Perfect progressive tenses are a combination used to express the duration of a specific activity from one point in time to another. As with all progressive tenses, perfect progressive tenses do not take stative verbs (feel, think, hear, etc.)
  • We've been playing tennis since five o'clock.
  • They had been waiting at the bus stop for thirty minutes by the time it arrived.
  • Henry will have been studying for six hours by the end of this hour.
Notice how most tenses use time expressions to define a point in time as reference. These time expressions can also be time clauses which express an action as reference reference for the conjugation of the main clause. These time expressions can be thought of in the following ways based on the basic verb conjugation form.
  • Simple Tenses - time expressions or time clauses that define in a general way when something happened.
  • Progressive Tenses - time expressions or time clauses that define the specific moment in time when something happens.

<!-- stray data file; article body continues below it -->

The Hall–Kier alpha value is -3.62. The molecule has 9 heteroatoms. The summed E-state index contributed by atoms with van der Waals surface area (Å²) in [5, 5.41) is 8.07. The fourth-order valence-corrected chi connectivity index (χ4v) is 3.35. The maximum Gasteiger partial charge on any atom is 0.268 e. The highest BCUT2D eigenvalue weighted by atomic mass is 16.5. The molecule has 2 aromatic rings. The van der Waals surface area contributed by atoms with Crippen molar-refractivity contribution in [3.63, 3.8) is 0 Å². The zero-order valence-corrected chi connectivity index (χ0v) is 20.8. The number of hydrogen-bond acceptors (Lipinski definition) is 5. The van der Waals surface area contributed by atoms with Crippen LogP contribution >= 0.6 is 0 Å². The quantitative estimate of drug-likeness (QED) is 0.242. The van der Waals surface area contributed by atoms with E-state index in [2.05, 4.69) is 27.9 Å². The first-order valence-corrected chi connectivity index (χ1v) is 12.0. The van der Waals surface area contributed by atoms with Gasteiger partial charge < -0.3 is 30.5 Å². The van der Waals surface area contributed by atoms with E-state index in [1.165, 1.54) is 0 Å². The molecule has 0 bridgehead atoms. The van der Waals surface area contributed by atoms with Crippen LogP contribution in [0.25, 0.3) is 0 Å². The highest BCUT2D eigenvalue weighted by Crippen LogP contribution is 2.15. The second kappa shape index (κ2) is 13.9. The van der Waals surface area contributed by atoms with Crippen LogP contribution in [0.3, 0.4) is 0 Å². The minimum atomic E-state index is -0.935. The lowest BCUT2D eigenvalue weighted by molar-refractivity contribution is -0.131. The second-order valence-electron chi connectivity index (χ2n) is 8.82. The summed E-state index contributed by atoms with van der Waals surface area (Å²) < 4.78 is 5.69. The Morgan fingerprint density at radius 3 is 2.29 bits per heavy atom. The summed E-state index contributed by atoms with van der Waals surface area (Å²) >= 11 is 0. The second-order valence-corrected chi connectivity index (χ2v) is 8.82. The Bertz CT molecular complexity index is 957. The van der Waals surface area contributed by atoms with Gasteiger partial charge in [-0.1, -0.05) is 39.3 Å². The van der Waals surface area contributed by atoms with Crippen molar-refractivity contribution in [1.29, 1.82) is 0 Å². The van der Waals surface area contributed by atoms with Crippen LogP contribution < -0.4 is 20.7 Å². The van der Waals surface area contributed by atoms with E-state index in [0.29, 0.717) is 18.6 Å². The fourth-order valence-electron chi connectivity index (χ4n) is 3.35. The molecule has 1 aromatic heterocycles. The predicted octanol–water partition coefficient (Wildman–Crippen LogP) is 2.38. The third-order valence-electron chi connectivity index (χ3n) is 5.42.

• Perfect Tenses - time expressions or time clauses that define the moment up to which something is completed.
  • Perfect Progressive Tenses - time expressions that indicate the duration of an action from one point in time to another.
Using this approach, you can see that there are twelve tenses in English. One tense for each verb conjugation form in the present (4 tenses), past (4 tenses), and future (4 tenses). Here is a chart that you can use to quickly review the twelve tenses of English:
Verb Conjugation Grid

Simple Tenses
Simple Tense Example
Progressive Tenses
Progressive Tense Example
Perfect Tenses
Perfect Tense Example
Perfect Progressive Tenses
Perfect Progressive Tense Example
Present
Present Simple
Jack usually takes a bus to work.
Present Progressive
Alice is writing her report at the moment.
Present Perfect
Billy has purchased three cars in his life.
Present Perfect Progressive
The students have been writing for twenty minutes.
Past
Past Simple
We drove to Yellowstone last
Past Progressive
Daniela was ironing at seven o'clock.
Past Perfect
They had completed the report by the time he requested to see it.
Past Perfect Progressive
My neighbors had been working outside for a few hours when their daughter telephoned with the news.
Future
Future Simple
I'll see you tomorrow afternoon.
Future Progressive
Tim will be making his presentation this time next week.
Future Perfect
We'll have the job finished by six o'clock.
Future Perfect Progressive
Mr. Josh will have been teaching for eight hour straight by the time he finishes.